Golden hopes of chemists

Jennifer Dostal

The research of modern day chemists typically is not associated with the experimentation of alchemists of the Middle Ages, but the two extremes met on March 20 at the Coover Lecture.

Hubert Schmidbaur, 1997 Coover lecturer and professor of inorganic and analytical chemistry at the Technical University of Munich, spoke about recent findings in modern gold research in “Gold Chemistry: Where Einstein Meets Alchemists and Chemists.”

While the alchemists of the Middle Ages tried to create gold from different elements under a variety of conditions, modern research has focused on exploring gold’s chemical properties and technical applications, Schmidbaur said.

Gold has been coveted for its shine and color, but gold has several chemical properties that also make it a valuable industrial element and subject of research, he said.

Gold also has a strong resistance to rust and tarnish, as well as the ability to form strong bonds with other metals, he said.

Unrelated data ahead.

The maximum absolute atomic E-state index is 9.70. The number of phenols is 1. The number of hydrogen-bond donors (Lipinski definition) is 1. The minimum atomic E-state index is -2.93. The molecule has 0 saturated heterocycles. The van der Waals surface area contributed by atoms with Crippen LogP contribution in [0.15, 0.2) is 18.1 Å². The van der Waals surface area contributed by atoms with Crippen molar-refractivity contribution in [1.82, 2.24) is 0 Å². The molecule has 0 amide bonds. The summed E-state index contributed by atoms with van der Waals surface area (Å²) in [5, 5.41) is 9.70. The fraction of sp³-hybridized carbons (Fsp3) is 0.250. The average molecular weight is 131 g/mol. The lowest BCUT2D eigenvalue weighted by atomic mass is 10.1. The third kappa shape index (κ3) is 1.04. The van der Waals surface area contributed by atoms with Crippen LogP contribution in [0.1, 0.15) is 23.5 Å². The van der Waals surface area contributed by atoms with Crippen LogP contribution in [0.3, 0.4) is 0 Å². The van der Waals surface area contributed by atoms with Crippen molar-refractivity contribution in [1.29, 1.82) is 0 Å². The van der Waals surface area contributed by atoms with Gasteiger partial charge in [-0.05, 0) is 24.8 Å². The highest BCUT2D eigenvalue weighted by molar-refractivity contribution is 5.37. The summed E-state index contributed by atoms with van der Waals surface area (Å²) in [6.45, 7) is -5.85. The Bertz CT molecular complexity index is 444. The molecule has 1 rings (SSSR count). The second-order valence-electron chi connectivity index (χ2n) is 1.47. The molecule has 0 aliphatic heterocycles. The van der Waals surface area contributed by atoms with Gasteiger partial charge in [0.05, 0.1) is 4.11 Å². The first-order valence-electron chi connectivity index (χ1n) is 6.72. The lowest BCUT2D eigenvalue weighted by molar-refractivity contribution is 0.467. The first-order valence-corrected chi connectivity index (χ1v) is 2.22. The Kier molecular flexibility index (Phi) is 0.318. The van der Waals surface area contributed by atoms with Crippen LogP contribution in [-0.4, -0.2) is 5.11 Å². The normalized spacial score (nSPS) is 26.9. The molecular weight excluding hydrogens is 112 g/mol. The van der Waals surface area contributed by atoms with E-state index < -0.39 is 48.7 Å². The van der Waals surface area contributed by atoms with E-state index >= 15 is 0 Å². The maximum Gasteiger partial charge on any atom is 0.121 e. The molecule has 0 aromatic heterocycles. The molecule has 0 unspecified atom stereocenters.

Some of the research on compounds containing gold and sulfur possibly has led to a new method of gold electroplating, he said. This compound forms a stronger bond with the metal being covered and would increase the quality of the gold plating, Schmidbaur said.

Schmidbaur has been active in gold research. He has written over 700 research papers, review articles and books, and he is one of the five most-cited German authors of chemical research articles.

Besides heading of the Inorganic Chemistry Institute at the Technical University of Munich, Schmidbaur has held many international visiting professorships and endowed lecturing positions.

He also received the Kipping Award of the American Chemical Society, the Stock Medal and the Wacker Silicon Prize of the German Chemical Society, and the Medal of the London Chemical Society.

The annual Coover Lecture is sponsored by the American Chemical Society, the chemical engineering department and the graduate college department of chemistry.